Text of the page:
teco

Vase (Teco Potteries, ca. 1910)

The final room is the most disappointing for anyone who came for a celebration of Chicago design in the context of the British Arts and Crafts movement. Such parallel movements as department store development (earlier we read a note about Liberty of London and see a tiny sampling of Liberty goods; how interesting it would have been to compare Mr. Liberty with Marshall Field), social reform and education are all alluded to, but not really taken up. Text and a photo reference Hull House, but I could only find a single example of its craft production on display. Instead of looking more deeply into these lesser-known subjects—which have a very strong philosophical connection with the roots of the movement in Britain—, we get another load of Wright furniture and Sullivan ornament which is, you know, fine and all, but we’ve seen these things before. There’s a little (actually, too little) from local craft firms Teco, Gates Potteries and the Kalo Shop; their pottery and silver are both Chicago-specific and Arts and Crafts-inspired. More of this—which would have emphasized the role of Chicago like the exhibition title suggests—and fewer pieces of crummy Mackintosh furniture—allegedly part of the proof of the international quality of the movement, which again seems off-point—would have been very welcome. A few local goods that are rarely seen, and maybe for good reason, includes some incredibly clunky pieces by George Maher, and an orange velvet curtain with a thorn design that is really pretty great—but, it hung in a house that Maher designed for some very wealthy folks in Evanston: not exactly an example of the reformist story that is suggested (but not illustrated very well) on the other side of the room.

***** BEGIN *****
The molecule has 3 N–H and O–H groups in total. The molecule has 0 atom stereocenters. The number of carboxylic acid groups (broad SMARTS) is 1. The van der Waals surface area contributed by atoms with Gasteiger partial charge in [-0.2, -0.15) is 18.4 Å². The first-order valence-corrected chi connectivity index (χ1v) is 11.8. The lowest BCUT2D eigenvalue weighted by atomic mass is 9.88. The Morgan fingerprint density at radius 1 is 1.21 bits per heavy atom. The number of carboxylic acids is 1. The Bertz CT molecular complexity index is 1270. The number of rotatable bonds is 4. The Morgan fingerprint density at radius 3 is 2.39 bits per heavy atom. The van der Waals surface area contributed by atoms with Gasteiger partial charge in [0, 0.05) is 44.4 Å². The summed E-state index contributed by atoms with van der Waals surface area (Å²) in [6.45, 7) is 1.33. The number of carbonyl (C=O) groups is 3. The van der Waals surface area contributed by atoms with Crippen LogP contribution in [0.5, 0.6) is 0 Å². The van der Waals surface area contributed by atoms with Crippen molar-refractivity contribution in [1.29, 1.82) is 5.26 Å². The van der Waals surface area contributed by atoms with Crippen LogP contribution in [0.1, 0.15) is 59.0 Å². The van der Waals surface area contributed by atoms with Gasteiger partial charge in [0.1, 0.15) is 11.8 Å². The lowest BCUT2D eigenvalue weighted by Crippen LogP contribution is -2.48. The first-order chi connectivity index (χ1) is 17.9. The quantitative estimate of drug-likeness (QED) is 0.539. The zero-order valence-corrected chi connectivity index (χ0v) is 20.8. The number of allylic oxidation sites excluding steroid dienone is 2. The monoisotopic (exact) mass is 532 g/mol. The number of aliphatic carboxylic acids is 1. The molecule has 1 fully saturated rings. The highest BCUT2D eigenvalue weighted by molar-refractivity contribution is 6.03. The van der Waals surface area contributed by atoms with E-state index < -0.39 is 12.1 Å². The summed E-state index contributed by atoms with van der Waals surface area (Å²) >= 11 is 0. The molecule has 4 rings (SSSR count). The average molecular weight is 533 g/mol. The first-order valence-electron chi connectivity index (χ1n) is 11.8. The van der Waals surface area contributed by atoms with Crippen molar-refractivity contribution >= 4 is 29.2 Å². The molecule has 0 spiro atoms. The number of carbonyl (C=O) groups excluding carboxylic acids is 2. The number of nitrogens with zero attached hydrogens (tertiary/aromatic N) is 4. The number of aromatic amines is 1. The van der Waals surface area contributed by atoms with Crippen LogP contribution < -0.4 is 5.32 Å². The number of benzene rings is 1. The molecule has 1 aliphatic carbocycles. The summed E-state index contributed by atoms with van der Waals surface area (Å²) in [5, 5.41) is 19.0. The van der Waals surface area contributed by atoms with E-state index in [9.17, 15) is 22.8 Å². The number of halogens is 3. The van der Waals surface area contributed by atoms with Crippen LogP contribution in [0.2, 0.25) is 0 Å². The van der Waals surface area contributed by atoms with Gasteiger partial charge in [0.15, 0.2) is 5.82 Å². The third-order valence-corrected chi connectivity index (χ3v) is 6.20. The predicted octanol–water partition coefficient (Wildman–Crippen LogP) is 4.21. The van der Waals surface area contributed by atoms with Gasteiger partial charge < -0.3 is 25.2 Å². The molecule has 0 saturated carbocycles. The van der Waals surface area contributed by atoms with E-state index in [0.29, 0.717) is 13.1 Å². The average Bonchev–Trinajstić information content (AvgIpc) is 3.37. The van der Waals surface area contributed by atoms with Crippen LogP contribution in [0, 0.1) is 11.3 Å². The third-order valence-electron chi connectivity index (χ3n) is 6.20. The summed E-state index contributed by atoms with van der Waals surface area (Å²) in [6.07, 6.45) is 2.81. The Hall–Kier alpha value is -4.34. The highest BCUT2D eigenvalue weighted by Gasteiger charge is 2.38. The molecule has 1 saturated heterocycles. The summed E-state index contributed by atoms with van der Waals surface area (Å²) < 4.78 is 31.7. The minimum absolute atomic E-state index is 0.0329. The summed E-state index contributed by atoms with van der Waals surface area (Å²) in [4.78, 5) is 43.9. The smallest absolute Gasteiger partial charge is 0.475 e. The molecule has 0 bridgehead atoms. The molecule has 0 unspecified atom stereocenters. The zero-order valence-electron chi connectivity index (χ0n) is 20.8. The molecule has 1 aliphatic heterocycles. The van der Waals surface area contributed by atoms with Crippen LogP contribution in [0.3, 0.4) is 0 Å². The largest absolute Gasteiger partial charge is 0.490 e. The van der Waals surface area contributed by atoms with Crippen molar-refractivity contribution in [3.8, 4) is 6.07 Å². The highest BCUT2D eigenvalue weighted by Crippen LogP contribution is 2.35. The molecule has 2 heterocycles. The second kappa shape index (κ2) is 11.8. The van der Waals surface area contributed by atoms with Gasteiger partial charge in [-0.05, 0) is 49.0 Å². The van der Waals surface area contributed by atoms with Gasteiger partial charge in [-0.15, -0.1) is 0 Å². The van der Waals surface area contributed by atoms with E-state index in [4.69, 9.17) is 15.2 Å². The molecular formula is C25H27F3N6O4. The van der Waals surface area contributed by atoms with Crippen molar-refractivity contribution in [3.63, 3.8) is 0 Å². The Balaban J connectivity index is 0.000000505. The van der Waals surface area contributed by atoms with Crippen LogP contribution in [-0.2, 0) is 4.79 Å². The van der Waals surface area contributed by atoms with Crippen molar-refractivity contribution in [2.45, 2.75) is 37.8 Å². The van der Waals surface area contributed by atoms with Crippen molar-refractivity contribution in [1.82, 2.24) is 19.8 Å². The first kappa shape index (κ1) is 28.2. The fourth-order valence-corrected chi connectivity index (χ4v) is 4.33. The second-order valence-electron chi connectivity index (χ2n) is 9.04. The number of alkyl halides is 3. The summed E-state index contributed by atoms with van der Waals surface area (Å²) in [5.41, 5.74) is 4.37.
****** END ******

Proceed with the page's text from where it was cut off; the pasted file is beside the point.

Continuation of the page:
By the time I was at the end of the room and ready to exit—nearly blinded by one more far-too-brightly-lit stained glass by you-know-who (which reminds me: honestly, do we need another exhibition poster featuring another Wright window?)—I had the same feeling as I do when I am grading an essay by a student with a really good thesis, but who feels compelled to include every scrap of research he’s completed. That is understandable for a college student learning to self-edit; it’s not OK for the curatorial team for a big fat exhibition.